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Review: ‘Teen Titans: Raven’

Teen Titans: Raven
Writer: Kami Garcia
Artist: Gabriel Picolo
DC Comics; $16.99

Beautiful Creatures co-writer Kami Garcia had a particularly challenging subject for her DC Ink original graphic novel, Teen Titans: Raven. The two previous characters to star in books from DC’s new imprint, for which they’ve enlisted successful YA prose authors to reinvent various superheroes as teenage YA protagonists, were Mera and Catwoman. The former was a relatively minor supporting character whose youth had never really been explored before, and the latter, while one of DC’s most prominent female characters in all media, rarely starred in stories focused on her teenage years.

Raven, on the other hand, has always been a teenager in all of her incarnations, dating back to her 1980 creation, which means Garcia didn’t have the open space to fill in that Danielle Paige and Lauren Myracle had with Mera and Catwoman, respectively. Her story was inevitably going to be more directly competing with all past Raven characterizations in comics, cartoons, and most recently, live-action television.

That she succeeds so well likely has a lot to do with the fact that while she doesn’t quite strip away all of  the superhero elements of Raven, she at least reduces them to the barest core necessities. There are no superhero costumes, just fashion. There are no superhero code names, just a nickname, and no secret identities, although there are plenty of secrets. There are no superpowers, but there are magical powers, and, thus far at least, Raven seems to be more or less one-of-a-kind, rather than part of a sprawling superhero universe.

What Garcia kept was the fact that Raven is the half-demon daughter of red-skinned, six-eyed, antlered Trigon and a human woman, that she has empathic powers among her mysterious magical abilities, and that she feels torn between the good and evil paths her parents represent. And that’s about it. Other than that, her Rachel “Raven” Roth feels brand new.

Garcia’s Raven, created with artist Gabriel Picolo, has just learned of her own otherworldly origins in the first pages of the book, when a terrible car accident kills her foster mother and plunges her into amnesia. She moves to New Orleans, where she’s taken in by her late mother’s estranged sister, and gets a sister of her own in the form of Max.

In addition to the expected difficulties of adjusting to a new city, new school, and new peer group and struggling with a complete loss of memory, Raven’s pretty sure she’s going crazy, as she can hear her fellow students’ thoughts, feel their feelings, and occasionally, hear a dark voice suggesting bad things to her…bad things that she seems to be able to make happen by merely thinking about them.

There may be something tired and soap operatic about the amnesia plot, but it quite effectively allows Garcia and Picolo to structure a graphic novel around Raven discovering her origins and powers and therefore introduce readers to them in a gradual, satisfyingly paced narrative, as we are learning about them at the same time she is.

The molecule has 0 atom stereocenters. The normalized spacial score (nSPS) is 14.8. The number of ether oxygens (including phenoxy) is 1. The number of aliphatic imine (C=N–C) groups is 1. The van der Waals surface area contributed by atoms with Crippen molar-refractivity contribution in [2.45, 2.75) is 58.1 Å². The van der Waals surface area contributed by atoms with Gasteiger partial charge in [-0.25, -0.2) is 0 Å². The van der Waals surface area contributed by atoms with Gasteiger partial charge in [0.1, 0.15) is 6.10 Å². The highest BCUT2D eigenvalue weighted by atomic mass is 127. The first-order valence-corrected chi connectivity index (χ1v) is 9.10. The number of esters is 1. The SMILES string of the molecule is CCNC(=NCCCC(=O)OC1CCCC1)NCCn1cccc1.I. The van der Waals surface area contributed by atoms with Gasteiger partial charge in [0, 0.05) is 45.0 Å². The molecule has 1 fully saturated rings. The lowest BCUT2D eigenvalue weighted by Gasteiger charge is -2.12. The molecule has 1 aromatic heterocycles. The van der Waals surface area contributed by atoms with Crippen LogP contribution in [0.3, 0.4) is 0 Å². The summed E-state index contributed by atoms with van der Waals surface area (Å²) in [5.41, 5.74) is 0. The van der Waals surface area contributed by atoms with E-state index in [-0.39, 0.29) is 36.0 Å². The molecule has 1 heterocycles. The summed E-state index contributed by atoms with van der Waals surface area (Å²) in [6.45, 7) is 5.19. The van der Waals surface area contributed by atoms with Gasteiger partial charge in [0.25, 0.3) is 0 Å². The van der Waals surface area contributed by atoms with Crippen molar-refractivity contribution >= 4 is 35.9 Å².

Similarly, some might take offense at the voodoo trappings that Garcia grounds the magical elements of the story in, but they too serve a dramatic purpose, providing a cultural framework for what, in previous comics, would simply have been treated as superpowers (DC’s last attempt to court a YA audience to the Teen Titans characters with an original graphic novel series was the 2014-2016 Teen Titans: Earth One, which grounded Raven’s powers in Native American spirituality).

As with the two previous DC Ink books, Teen Titans: Raven has more of a bookstore graphic novel aesthetic than a comic shop floppy look, Picolo’s artwork appearing in black and white with gray washes and spot colors. Raven’s black hair has always-visible purple highlights, her powers are highlighted in purple, and characters will occasionally appear rendered in full color, particularly when first being introduced or having some sort of breakthrough moment (Trigon, who appears at the climax, is always in color, highlighting his otherworldliness).

There’s an unresolved subplot involving a big guy with a white beard and eye patch named Slade who is skulking around the background of the story and apparently targeting kids with special abilities, a subplot that leads to perhaps the least realistic moment of the book: Teenage Raven leaving her new family to look for him because it’s just something “she has to do alone.” That too can probably be forgiven though, as this isn’t Garcia and Picolo’s only planned Teen Titans graphic novel; the book contains a 12-page preview of their Teen Titans: Beast Boy, scheduled for release next summer.

That seems to be another thing that separates Raven from the Mera and Catwoman books. It may be a standalone book, but it’s ending is an open one, and there is at least one thread that we know will continue into another book…although I wouldn’t be surprised if it was more like four to six other books, depending on how big this version of the Teen Titans gets.

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J. Caleb Mozzocco About J. Caleb Mozzocco

J. Caleb Mozzocco is a way-too-busy freelance writer who has written about comics for online and print venues for a rather long time now. He currently contributes to Comic Book Resources' Robot 6 blog and ComicsAlliance, and maintains his own daily-ish blog at EveryDayIsLikeWednesday.blogspot.com. He lives in northeast Ohio, where he works as a circulation clerk at a public library by day.

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